Will Catholic-Jewish Relations Improve Under Pope Francis?

By | Mar 15, 2013
International, Latest, Religion

“We have been given arguably the most positive result one could want in terms of Catholic-Jewish relations,” Rabbi Noam Marans, director of interreligious and intergroup relations for the American Jewish Committee, said about the selection of Cardinal Jorge Bergoglio of Argentina to head the Catholic Church.

On a conference call yesterday, Marans expressed confidence that Pope Francis—the name Bergoglio has chosen to go by—will continue the positive trend of Catholic-Jewish relations that has been in place for the past 50 years. “Pope Francis is no stranger to Catholic-Jewish relations,” Marans said, citing the fact that Argentina is home to 200,000 Jews and is the 7th most populous Jewish country in the world. “Now we have a pope, living, flourishing and growing as a Catholic leader side-by-side with a living, breathing, vital Jewish community that was not foreign to him.”

Marans explained that Pope Francis has a well-documented history of working with the Jewish community in Argentina, and was known to participate in Jewish community celebrations and visit synagogues during his tenure as Archbishop of Buenos Aires. After the 1994 bombing of the Argentine Israelite Mutual Association building—which killed 85 people and left hundreds injured—the pope reached out to the Jewish community, and later, visited the rebuilt site. “If one looks at the way he responded to the AMIA bombing—which was a virulent act of anti-Semitism—that he is willing to speak out, and given his background and the intimacy of his relationship with the Argentinian Jewish community,” Marans said, “I don’t have any doubts that he will continue on the path of his predecessors.”

Marans also pointed out that as Archbishop of Buenos Aires, Pope Francis held a series of interreligious talks with the Argentine rabbi, Abraham Skorka, on topics such as God, the Holocaust and homosexuality, which were later published as the book, Between Heaven and Earth. And in the first hours after the announcement of his papacy, Pope Francis initiated a greeting to the Chief Rabbi of Rome, and invited Jewish leadership to attend his consecration ceremony this Tuesday.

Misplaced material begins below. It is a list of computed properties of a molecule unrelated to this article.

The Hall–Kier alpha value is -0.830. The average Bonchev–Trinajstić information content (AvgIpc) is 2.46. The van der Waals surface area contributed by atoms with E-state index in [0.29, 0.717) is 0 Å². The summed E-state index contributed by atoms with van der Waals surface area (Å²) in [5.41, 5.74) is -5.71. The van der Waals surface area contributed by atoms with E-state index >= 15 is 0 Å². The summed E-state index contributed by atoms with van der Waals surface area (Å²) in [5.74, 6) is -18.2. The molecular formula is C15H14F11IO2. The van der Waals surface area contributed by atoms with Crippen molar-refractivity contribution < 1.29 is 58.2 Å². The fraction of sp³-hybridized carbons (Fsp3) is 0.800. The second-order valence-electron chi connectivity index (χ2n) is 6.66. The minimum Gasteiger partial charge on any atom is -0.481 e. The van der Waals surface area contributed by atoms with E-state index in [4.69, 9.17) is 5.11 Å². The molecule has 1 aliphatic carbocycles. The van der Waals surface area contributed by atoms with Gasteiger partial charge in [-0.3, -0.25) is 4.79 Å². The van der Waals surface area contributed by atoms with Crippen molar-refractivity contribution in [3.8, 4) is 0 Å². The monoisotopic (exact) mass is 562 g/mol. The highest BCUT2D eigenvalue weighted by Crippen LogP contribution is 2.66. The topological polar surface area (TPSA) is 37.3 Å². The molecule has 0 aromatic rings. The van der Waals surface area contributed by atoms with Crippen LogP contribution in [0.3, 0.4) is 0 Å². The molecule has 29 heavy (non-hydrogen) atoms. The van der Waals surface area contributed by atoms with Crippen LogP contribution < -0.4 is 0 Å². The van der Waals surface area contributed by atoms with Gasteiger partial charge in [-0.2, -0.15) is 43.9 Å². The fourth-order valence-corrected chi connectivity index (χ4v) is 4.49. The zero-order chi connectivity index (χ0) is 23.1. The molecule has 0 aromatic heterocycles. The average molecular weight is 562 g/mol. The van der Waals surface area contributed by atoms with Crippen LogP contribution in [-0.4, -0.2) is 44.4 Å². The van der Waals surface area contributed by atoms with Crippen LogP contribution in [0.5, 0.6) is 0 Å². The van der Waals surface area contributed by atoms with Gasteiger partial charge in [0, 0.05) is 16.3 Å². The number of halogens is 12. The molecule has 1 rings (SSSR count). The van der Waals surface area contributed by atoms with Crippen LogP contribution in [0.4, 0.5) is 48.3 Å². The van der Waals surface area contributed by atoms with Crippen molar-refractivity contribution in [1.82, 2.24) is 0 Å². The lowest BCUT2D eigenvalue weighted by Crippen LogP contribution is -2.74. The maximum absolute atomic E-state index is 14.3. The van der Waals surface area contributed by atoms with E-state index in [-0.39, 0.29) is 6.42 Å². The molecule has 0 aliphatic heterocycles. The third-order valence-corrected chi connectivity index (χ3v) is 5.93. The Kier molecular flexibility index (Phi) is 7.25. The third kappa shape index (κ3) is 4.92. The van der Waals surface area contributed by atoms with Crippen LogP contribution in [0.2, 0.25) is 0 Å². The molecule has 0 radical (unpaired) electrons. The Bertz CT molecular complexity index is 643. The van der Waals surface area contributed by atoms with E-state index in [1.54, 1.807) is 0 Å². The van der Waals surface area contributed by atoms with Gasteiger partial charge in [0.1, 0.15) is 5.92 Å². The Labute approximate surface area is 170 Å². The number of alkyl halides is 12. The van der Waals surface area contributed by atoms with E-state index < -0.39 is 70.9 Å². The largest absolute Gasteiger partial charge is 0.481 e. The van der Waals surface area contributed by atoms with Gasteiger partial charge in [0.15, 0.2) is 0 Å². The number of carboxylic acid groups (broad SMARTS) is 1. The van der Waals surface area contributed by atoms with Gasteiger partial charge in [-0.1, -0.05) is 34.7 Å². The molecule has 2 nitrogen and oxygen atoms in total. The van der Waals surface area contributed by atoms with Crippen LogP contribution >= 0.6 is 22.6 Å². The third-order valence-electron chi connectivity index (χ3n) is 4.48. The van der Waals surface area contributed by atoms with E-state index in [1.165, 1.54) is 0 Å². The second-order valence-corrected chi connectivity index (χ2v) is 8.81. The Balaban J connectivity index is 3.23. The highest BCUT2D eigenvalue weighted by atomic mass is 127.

However, the issue of Israel remains complicated. Marans said that Pope Francis has visited Israel before, and that it is likely that Israel is on his short-list of countries to visit. If he does make the trip, he would become the third consecutive pope to visit the Jewish State. At the same time, “The Vatican has been very cautious regarding the Arab-Israeli conflict,” Marans said. “We would prefer that the Vatican be very outspoken in a pro-Israel, and less sympathetic view to the Palestinians, so that the fairness that we see not be a moral equivalency. But we need to remember that the Catholic Church today regarding the State of Israel and the conflict is not our primary challenge in interreligious dialogue. That dialogue, as you know, is elsewhere, particularly among certain elements of the liberal Protestant denominations and the divestment movement.”

While Pope Francis holds conservative positions on issues such as birth control, abortion and gay marriage, Marans noted that there are still many areas where American Jews and Catholics are aligned and can work together, namely, immigration reform, capital punishment and gun control. Just as importantly, Marans explained that the selection of Pope Francis is also a reminder for American Jews to strengthen their relationship with Latinos in the United States. “Forty percent of U.S. Catholics are Latino,” Marans said. “It behooves us as the Jewish community to work very hard on that relationship… This was a real shot in the arm to empowering not only Latinos in the United States who embrace Catholicism—as most of them do—but also to Latinos throughout the world, and the Jewish community needs to be paying attention.”


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